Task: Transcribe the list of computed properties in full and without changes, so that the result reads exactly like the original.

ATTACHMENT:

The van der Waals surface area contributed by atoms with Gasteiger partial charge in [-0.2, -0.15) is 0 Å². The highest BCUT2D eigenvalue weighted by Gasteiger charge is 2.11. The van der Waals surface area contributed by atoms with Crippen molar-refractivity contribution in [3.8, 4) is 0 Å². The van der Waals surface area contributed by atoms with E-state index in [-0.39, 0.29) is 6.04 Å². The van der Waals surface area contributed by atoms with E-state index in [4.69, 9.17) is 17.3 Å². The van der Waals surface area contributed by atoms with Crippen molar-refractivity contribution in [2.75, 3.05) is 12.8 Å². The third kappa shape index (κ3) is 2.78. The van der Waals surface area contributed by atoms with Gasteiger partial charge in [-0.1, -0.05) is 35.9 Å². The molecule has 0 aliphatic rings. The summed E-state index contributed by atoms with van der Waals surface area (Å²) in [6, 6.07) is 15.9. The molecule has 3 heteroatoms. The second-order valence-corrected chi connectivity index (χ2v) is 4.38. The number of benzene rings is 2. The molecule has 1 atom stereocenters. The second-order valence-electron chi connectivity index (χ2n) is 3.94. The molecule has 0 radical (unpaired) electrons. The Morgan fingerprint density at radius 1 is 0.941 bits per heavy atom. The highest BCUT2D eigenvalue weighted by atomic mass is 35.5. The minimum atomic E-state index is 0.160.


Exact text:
The van der Waals surface area contributed by atoms with Gasteiger partial charge in [-0.2, -0.15) is 0 Å². The highest BCUT2D eigenvalue weighted by Gasteiger charge is 2.11. The van der Waals surface area contributed by atoms with Crippen molar-refractivity contribution in [3.8, 4) is 0 Å². The van der Waals surface area contributed by atoms with E-state index in [-0.39, 0.29) is 6.04 Å². The van der Waals surface area contributed by atoms with E-state index in [4.69, 9.17) is 17.3 Å². The van der Waals surface area contributed by atoms with Crippen molar-refractivity contribution in [2.75, 3.05) is 12.8 Å². The third kappa shape index (κ3) is 2.78. The van der Waals surface area contributed by atoms with Gasteiger partial charge in [-0.1, -0.05) is 35.9 Å². The molecule has 0 aliphatic rings. The summed E-state index contributed by atoms with van der Waals surface area (Å²) in [6, 6.07) is 15.9. The molecule has 3 heteroatoms. The second-order valence-corrected chi connectivity index (χ2v) is 4.38. The number of benzene rings is 2. The molecule has 1 atom stereocenters. The second-order valence-electron chi connectivity index (χ2n) is 3.94. The molecule has 0 radical (unpaired) electrons. The Morgan fingerprint density at radius 1 is 0.941 bits per heavy atom. The highest BCUT2D eigenvalue weighted by atomic mass is 35.5. The minimum atomic E-state index is 0.160.